The Henry Rifle burned bright, but flamed out quickly with only a five year life span. It was, however, a hugely important firearm and it is imbedded deeply into the Great American Story.
New Henry, New Guns
Fast forward to 1996, 130 years after the last Henry rifle was made. Anthony Imperato owned Colt Blackpowder Arms in Brooklyn, New York. He and his father Louis decided to start a new gun company. Anthony took out a second mortgage on his house and put everything he owned on the line for the new gun company.
“My father had owned Iver Johnson and still had the rights to the name at that time. We argued a bit about using it for the new company, but I prevailed,” Anthony said. “We needed a name and as we were going to produce lever action rifles, what better choice than Henry? The lever action is the American rifle. Most of the other rifle designs originally came from some place other than America, but the lever action was invented here and has been America’s rifle. Henry really started the lever action in America and that name just felt right. It feels like America. So we found out it was available and that became the name of our new company.
“I like to think my father is sitting with B. Tyler in heaven and watching over the company carrying his name and his vision.”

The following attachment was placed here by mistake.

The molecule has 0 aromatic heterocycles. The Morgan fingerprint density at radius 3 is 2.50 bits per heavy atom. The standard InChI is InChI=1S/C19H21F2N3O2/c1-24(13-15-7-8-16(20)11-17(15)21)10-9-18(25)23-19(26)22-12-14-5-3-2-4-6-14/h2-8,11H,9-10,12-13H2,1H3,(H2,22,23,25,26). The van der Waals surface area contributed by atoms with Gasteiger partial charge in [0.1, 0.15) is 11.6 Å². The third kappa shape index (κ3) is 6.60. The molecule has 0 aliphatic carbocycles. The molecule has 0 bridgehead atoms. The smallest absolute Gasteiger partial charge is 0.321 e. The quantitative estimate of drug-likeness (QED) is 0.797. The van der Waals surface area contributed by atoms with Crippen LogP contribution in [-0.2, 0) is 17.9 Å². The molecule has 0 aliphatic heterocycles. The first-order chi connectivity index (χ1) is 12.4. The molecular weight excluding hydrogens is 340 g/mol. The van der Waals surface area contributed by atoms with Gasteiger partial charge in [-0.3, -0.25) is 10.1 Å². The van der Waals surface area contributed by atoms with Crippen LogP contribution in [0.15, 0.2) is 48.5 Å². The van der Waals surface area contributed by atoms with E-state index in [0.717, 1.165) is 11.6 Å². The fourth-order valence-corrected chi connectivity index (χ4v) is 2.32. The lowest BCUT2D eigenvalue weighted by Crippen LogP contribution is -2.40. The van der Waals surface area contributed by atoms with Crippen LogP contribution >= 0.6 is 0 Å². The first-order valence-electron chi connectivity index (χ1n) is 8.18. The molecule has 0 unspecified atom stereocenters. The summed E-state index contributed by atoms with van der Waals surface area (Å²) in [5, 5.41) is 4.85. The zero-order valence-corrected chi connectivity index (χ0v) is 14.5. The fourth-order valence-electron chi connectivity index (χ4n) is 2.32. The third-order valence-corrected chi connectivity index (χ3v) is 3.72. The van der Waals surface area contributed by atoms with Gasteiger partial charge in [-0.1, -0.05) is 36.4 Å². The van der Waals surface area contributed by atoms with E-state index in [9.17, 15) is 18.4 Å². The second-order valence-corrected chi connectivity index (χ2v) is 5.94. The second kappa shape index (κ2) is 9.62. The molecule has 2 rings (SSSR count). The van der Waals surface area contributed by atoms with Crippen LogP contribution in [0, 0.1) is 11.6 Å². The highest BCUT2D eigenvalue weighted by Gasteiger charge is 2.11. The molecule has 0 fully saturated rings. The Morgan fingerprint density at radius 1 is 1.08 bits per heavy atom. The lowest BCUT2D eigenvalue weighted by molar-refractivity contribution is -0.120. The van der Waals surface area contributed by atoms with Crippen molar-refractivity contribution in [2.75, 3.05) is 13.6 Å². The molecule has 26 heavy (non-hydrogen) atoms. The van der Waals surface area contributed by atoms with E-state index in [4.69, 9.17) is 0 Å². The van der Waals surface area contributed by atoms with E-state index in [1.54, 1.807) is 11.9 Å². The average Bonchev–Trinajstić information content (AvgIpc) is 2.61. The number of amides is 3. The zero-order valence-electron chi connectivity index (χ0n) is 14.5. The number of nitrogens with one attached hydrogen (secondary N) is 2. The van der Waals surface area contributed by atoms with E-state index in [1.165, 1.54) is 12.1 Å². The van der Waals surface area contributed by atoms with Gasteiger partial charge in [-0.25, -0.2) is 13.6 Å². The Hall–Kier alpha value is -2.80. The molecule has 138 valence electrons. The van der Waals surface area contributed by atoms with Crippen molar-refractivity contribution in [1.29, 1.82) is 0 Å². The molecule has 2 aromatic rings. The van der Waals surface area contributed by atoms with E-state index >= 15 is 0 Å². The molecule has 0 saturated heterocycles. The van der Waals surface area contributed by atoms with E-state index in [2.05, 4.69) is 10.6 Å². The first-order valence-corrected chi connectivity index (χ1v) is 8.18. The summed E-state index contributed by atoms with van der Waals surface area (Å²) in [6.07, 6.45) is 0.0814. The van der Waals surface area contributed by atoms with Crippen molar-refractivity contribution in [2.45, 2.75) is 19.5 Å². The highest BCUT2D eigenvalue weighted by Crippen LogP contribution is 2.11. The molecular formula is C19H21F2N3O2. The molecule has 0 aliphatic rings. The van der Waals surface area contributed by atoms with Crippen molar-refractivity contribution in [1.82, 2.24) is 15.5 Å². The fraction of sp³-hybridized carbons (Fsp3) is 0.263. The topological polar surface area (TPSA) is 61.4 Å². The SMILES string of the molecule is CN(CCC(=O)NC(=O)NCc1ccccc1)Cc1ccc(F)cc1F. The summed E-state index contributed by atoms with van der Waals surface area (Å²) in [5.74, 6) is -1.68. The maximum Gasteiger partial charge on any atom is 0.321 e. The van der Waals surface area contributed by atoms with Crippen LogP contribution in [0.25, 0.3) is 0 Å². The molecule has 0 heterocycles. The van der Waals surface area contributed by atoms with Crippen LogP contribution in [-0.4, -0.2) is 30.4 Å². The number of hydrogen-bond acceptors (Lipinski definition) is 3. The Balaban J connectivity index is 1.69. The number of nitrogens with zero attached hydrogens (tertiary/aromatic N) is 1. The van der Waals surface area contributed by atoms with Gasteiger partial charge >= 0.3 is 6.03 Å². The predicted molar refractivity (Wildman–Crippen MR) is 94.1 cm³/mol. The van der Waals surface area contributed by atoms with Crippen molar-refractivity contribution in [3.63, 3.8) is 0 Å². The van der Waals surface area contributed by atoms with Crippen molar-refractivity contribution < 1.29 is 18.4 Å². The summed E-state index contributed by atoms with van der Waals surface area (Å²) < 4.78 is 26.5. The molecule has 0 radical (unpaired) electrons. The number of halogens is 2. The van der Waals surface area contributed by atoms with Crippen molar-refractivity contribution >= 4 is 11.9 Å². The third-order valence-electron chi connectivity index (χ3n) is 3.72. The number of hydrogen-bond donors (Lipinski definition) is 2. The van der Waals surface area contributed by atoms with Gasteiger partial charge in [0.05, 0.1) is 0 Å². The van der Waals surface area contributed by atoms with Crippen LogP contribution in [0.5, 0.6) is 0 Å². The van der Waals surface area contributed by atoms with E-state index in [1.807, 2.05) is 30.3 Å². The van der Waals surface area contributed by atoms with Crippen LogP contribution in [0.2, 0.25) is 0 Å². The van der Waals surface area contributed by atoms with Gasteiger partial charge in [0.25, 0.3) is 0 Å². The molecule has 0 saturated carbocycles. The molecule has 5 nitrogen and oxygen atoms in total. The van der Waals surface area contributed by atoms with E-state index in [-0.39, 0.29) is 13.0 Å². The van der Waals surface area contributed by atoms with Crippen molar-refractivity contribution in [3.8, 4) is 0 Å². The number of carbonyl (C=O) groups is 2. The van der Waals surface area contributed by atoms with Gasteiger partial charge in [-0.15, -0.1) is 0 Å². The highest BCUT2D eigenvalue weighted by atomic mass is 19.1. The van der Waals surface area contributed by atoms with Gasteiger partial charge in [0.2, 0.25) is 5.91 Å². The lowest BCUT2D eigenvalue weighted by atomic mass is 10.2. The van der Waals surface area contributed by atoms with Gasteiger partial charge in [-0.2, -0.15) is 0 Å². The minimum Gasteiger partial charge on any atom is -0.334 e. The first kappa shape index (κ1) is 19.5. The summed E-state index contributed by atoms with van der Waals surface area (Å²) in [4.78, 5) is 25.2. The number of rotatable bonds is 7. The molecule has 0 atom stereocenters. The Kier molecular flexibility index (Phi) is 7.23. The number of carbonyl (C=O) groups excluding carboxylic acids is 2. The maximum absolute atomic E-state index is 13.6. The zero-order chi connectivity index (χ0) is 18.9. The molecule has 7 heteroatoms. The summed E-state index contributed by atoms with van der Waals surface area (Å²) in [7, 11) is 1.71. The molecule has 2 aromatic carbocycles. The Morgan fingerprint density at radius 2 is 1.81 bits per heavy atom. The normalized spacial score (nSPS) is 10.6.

In talking with Anthony it’s clear that he cares very deeply about his company, products, and customers.
“It’s simple,” he said. “I knew that launching a new company would not be a 9 to 5 thing. It would mean long hours and few days off. I wanted to locate it close enough to my home so that I could have time with my family as well. I wanted a place close enough that I would not need to waste time commuting when I could spend that time with my family.”
Anthony and Louis started Henry with a lever action .22 rimfire and some unique approaches to advertising and promotion. They promised that the guns and all the parts would be made in the U.S. and that the quality would be top of the line. The rifle was not cheap compared to other .22 rifles, but you get what you pay for and the shooting world took notice.
Read Next: Best Lever-Action Guns of All Time
Now, 25 years later, Henry is the country’s largest manufacturer of lever action firearms, with so many models I can’t count them all. They also have a pump-action rimfire rifle. I have one, it’s outstanding. They make shotguns, including a lever action .410 as well as traditional single-shot shotguns. They also make some single-shot rifles, bolt-action youth rifles and even the AR-7 Survival rifle.